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Thursday, 24 June 2004
Page: 31462


Mr ORGAN (10:01 AM) —The Marriage Amendment Bill 2004 is a disgrace. It is quite clearly discriminatory. It discriminates against those 20,000 couples in Australia that the ABS has recently told us want to be married, who are living as married couples and who are not heterosexual—they are part of the lesbian, gay and transgender community. There are 20,000 couples out there—perhaps 40,000 Australians—or more. As the ABS said, those figures are undervalued. This is 2004 we are talking about. The government seems to be living in the fifties and seems to deny everything that has happened in regard to so-called gay liberation and rights for people of other sexuality. The government has its head in the sand on this matter.

The government are discriminating against the gay and lesbian community—there is no doubt about that—and it is a disgrace that the Labor Party are also supporting this discrimination. The Greens do not support this discrimination. We support the gay, lesbian and transgender community in our society. We now have before us an amendment to the Marriage Act stating:

Marriage ... is the union of a man and a woman to the exclusion of all others, voluntarily entered into for life.

In this day and age in Australia—and we are talking about Australia here; we are not talking about America, Canada or anywhere else—there are gay and lesbian couples living in loving relationships as married couples. We cannot deny this. It is not going to change. It is part of our society and we have to embrace it. It is disgraceful for the government to come into this place—and for the opposition to support them—and to blatantly discriminate against those people.

Since this issue has been raised in the last couple of weeks, my office has been inundated with calls of support from the gay and lesbian community. Obviously there is some division in that community about marriage itself and the whole institution of marriage, as there is in the wider community. Not everyone wants to get married. As we know, there is a high divorce rate and there are de facto relationships as well. But a large number of people in the gay and lesbian community do not want to be discriminated against and want to live as married couples. I have stood in this House and given some examples of that. For this bill to insert this new definition of marriage with the words `voluntarily entered into for life' begs the question: if the union is `for life' in this bill then surely there must be some amendment to the Family Law Act—where does divorce come into it?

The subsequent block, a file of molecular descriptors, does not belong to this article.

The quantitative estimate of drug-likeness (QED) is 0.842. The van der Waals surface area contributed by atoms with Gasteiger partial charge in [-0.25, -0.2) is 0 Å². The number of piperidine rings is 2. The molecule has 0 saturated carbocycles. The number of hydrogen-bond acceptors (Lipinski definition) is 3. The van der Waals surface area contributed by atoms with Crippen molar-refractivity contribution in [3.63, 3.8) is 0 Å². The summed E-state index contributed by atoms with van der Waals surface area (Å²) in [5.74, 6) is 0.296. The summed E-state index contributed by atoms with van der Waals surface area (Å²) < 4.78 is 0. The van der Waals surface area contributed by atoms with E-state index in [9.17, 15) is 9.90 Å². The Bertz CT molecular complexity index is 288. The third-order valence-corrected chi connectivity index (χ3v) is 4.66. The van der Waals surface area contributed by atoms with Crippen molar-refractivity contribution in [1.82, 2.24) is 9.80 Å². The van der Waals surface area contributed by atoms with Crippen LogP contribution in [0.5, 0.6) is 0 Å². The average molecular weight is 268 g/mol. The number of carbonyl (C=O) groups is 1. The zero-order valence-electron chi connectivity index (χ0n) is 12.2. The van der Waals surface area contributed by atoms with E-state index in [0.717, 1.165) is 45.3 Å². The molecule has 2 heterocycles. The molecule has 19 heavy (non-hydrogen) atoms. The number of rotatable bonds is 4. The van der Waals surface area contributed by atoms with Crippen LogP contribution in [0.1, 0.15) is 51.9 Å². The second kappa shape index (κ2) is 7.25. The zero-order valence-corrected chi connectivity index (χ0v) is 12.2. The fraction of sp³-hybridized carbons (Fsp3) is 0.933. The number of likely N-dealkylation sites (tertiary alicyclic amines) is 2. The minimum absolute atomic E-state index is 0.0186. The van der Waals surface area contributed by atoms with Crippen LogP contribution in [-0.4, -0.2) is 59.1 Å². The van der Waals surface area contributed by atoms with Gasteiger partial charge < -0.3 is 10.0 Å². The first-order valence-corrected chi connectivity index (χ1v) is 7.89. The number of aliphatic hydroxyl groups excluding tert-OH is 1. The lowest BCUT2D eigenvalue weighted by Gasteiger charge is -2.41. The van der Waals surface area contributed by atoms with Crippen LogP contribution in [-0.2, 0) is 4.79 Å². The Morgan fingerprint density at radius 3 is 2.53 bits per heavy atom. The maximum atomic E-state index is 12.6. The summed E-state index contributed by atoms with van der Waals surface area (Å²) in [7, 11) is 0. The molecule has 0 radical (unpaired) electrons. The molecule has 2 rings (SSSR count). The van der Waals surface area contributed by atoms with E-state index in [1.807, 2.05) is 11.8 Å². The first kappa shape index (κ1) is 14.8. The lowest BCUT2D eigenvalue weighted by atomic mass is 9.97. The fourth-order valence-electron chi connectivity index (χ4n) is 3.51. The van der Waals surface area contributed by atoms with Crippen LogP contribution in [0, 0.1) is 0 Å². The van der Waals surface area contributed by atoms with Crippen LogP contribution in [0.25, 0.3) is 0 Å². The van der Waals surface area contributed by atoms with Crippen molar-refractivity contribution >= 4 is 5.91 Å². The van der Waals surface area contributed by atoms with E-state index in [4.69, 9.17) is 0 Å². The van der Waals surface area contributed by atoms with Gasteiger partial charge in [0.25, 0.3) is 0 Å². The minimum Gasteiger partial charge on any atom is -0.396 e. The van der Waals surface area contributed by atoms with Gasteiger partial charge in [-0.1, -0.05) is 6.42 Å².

The Greens cannot support this bill. It is a backward-looking measure. It is blatantly discriminatory. I will be seeking to introduce the following amendment to this bill:

(1) Subsection 5(1):

Insert

“Marriage means the union of

(a) a woman and a woman

(b) a man and a man

or

(c) a woman and a man

to the exclusion of all others, voluntarily entered into for life.”

(2) At the end of section 88B:

Add: To avoid doubt, in this Part (including section 88E) marriage has the meaning given by subsection 5(1)

(3) After section 88E

Insert:

88EA Certain Unions are marriages

A union solemnised in a foreign country between:

(a) a man and another man

(b) a woman and another woman

or

(c) a woman and a man

must be recognised as a marriage in Australia

It is a sad day for this parliament to be introducing such discriminatory legislation. This government seems to want to deny that there are thousands and thousands of ordinary Australians out there who are being discriminated against based on their sexuality. The minister has not addressed that issue. We have heard the Prime Minister come into this place and say, `I'm not going to discriminate against anyone based on their sexuality,' yet here we have a blatant example of the government and the opposition supporting discrimination against ordinary individual Australians based on their sexuality. This simply cannot be condoned.

The government are using the institution of marriage. Marriage does mean, in part, the union of a man and a woman, but, as I have pointed out, in this day and age in this country, marriage is more than that. There are individual gay and lesbian couples living in loving, caring marriage relationships, asking that they not be discriminated against in the many areas that they are—for example, superannuation, entitlements, living as married couples et cetera. It is not up to this parliament to interfere there—not at all. I condemn the government for this bill and I condemn the ALP for supporting its introduction.